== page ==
Sweethand by N.G. Peltier
Rating: 3.5 Stars
After a public meltdown over her breakup from her cheating musician boyfriend, Cherisse swore off guys in the music industry, and dating in general for a while, preferring to focus on growing her pastry chef business.
When Cherisse’s younger sister reveals she’s getting married in a few months, Cherisse hopes that will distract her mother enough to quit harassing her about finding a guy, settling down and having kids. But her mother’s matchmaking keeps intensifying.
Cherisse tries to humour her mother, hoping if she feigns interest in the eligible bachelors she keeps tossing her way, she’ll be off the hook, but things don’t quite go as planned. Turns out for the first time in ages, she and Keiran King, the most annoying man ever, are on the island at the same time. Avoiding him is impossible, especially when Keiran’s close friend is the one marrying her sister, and he’s the best man to her maid of honour.
Keiran doesn’t know what to make of Cherisse now. They’ve always butted heads. To him she’s always been a stuck-up brat who seeks attention, even while he secretly harbored a crush on her. Now with Cherisse’s sister marrying one of his good friends he can’t escape her as the wedding activities keep throwing them together.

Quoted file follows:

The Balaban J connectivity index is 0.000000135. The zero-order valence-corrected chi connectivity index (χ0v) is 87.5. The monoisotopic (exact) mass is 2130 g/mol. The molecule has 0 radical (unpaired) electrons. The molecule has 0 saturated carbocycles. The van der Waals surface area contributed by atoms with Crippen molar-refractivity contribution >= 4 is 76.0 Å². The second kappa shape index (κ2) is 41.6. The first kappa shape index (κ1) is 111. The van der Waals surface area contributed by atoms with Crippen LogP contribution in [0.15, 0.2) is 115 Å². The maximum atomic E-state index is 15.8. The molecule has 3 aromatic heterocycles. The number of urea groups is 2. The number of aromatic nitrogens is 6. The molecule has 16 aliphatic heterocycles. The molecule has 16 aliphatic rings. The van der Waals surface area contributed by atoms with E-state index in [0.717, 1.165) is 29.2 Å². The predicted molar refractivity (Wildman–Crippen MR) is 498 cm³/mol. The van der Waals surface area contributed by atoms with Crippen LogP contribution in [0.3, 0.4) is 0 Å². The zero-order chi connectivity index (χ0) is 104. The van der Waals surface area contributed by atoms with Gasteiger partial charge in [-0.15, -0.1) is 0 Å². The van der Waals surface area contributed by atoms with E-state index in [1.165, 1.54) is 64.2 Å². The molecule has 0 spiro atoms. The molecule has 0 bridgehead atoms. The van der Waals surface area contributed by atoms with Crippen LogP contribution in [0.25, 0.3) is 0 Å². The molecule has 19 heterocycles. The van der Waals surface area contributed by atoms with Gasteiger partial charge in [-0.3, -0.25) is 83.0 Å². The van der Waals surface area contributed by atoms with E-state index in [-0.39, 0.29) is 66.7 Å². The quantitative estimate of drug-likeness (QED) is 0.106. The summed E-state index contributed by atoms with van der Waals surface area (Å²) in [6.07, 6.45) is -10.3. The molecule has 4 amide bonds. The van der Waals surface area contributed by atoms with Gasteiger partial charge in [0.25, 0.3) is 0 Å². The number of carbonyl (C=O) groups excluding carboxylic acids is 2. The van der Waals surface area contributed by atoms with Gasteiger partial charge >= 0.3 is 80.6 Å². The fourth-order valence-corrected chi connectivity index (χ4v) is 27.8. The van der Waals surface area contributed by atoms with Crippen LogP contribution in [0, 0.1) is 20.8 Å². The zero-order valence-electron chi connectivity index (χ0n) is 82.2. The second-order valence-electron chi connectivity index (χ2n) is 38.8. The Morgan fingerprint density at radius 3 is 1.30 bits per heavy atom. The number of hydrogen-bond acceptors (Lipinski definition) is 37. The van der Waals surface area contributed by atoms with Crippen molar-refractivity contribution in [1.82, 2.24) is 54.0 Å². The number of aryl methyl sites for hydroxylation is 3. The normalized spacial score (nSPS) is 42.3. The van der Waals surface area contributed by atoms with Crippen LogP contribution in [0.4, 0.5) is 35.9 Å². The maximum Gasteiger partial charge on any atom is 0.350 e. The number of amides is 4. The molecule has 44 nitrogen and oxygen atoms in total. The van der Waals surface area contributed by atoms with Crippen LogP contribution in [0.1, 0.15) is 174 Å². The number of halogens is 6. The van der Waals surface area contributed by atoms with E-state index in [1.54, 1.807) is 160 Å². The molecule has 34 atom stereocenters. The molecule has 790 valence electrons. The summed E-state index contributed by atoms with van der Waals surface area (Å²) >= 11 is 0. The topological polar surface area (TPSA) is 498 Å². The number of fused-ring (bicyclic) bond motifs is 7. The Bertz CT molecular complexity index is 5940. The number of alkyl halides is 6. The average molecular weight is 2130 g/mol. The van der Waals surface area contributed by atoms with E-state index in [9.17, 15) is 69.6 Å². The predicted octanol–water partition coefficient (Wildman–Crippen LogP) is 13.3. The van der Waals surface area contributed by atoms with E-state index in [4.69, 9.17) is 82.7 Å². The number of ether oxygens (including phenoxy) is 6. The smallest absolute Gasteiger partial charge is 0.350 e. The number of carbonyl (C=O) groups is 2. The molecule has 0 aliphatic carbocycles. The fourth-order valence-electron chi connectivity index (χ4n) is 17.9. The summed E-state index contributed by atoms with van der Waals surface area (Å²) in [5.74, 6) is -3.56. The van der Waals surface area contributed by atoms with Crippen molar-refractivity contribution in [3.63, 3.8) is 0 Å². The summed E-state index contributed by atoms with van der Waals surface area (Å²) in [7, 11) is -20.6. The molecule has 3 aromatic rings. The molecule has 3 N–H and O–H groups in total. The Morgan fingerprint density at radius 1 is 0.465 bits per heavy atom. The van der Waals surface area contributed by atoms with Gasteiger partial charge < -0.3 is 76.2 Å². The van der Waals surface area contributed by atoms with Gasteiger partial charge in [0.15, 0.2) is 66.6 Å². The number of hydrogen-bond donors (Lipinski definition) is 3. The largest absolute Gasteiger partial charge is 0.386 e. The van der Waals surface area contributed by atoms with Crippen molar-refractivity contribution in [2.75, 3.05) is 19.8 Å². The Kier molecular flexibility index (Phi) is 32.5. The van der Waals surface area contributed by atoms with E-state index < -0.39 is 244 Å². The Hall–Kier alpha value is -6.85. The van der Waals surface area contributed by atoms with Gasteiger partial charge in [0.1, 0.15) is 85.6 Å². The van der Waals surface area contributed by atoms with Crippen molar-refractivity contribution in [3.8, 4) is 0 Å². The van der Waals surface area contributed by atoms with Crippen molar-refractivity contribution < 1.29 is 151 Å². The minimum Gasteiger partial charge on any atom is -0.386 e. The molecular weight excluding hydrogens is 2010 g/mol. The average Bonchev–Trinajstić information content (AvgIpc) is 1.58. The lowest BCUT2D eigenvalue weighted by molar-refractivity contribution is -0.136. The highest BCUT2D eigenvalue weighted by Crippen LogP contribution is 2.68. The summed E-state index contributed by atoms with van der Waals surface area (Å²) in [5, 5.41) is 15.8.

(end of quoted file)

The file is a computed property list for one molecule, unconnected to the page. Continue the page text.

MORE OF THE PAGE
When things turn heated after a rainy night of bedroom fun, they both have to figure out if they can survive the countdown to wedding day, without this turning into a recipe for disaster. - TheStoryGraph
I'm glad I picked up this enemies-to-lovers island romance! This trope isn't my favorite one, but I believe Peltier did a great job making sure the friction made sense and had roots in the main character's backstory. Her pacing helped with the development of tension between Keiran and Cherisse and made their connection more lovable. Similar to Where The Rhythm Takes You by Sarah Dass, another author from Trinidad and Tobago, the main character is wary of dating musicians due to her own history with one. This idea is understandable but I'm glad that there was a voice of reason in each book because it seems like this generalization was just used as a way to create a rift between the couples for the sake of the plot. I have nothing against this.
Oftentimes, in enemies-to-lovers romances, I feel like the characters don't spend much time showing their dislike for one another before jumping into the sexy time. I'm glad Peltier paced it well so that their "hate sex" felt more real and made more sense. However, the sex scenes were quite tame. This is great for folx who prefer their romance books lightly spiced.
There were a couple plot points that I wish Peltier had explored:
Cherisse's friend Remi had feelings for her, but nothing came of that.
Cherisse never addressed her mother's thoughts and feelings on Keiran.
Since this book appears to be the first in the Island Bites series, I'll wait for all of that.